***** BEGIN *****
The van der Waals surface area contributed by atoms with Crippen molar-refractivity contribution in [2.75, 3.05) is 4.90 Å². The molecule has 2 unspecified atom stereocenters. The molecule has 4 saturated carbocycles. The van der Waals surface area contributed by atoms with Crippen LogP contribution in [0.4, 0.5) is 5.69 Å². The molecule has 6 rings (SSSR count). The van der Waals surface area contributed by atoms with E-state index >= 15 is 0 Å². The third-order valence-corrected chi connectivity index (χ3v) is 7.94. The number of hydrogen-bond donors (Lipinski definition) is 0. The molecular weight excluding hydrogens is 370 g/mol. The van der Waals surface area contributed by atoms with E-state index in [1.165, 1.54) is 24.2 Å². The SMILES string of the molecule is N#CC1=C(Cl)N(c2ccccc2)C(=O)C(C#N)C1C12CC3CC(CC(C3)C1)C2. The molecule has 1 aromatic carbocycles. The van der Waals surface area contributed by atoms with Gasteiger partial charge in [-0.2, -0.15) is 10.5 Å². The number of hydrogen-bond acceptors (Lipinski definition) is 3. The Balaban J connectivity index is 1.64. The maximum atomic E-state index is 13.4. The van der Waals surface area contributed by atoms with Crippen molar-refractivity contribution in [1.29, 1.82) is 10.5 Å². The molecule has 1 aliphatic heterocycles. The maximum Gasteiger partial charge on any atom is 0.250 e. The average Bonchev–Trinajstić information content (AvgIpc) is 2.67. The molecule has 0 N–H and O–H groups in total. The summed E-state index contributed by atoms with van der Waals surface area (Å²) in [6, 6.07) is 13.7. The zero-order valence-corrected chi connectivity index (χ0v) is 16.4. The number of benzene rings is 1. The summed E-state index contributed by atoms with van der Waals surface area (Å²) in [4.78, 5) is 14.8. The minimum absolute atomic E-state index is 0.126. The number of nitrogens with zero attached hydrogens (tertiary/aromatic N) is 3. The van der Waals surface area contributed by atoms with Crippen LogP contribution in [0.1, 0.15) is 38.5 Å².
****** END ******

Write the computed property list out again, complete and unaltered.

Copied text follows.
The van der Waals surface area contributed by atoms with Crippen molar-refractivity contribution in [2.75, 3.05) is 4.90 Å². The molecule has 2 unspecified atom stereocenters. The molecule has 4 saturated carbocycles. The van der Waals surface area contributed by atoms with Crippen LogP contribution in [0.4, 0.5) is 5.69 Å². The molecule has 6 rings (SSSR count). The van der Waals surface area contributed by atoms with E-state index >= 15 is 0 Å². The third-order valence-corrected chi connectivity index (χ3v) is 7.94. The number of hydrogen-bond donors (Lipinski definition) is 0. The molecular weight excluding hydrogens is 370 g/mol. The van der Waals surface area contributed by atoms with E-state index in [1.165, 1.54) is 24.2 Å². The SMILES string of the molecule is N#CC1=C(Cl)N(c2ccccc2)C(=O)C(C#N)C1C12CC3CC(CC(C3)C1)C2. The molecule has 1 aromatic carbocycles. The van der Waals surface area contributed by atoms with Gasteiger partial charge in [-0.2, -0.15) is 10.5 Å². The number of hydrogen-bond acceptors (Lipinski definition) is 3. The Balaban J connectivity index is 1.64. The maximum atomic E-state index is 13.4. The van der Waals surface area contributed by atoms with Crippen molar-refractivity contribution in [1.29, 1.82) is 10.5 Å². The molecule has 1 aliphatic heterocycles. The maximum Gasteiger partial charge on any atom is 0.250 e. The average Bonchev–Trinajstić information content (AvgIpc) is 2.67. The molecule has 0 N–H and O–H groups in total. The summed E-state index contributed by atoms with van der Waals surface area (Å²) in [6, 6.07) is 13.7. The zero-order valence-corrected chi connectivity index (χ0v) is 16.4. The number of benzene rings is 1. The summed E-state index contributed by atoms with van der Waals surface area (Å²) in [4.78, 5) is 14.8. The minimum absolute atomic E-state index is 0.126. The number of nitrogens with zero attached hydrogens (tertiary/aromatic N) is 3. The van der Waals surface area contributed by atoms with Crippen LogP contribution in [0.1, 0.15) is 38.5 Å².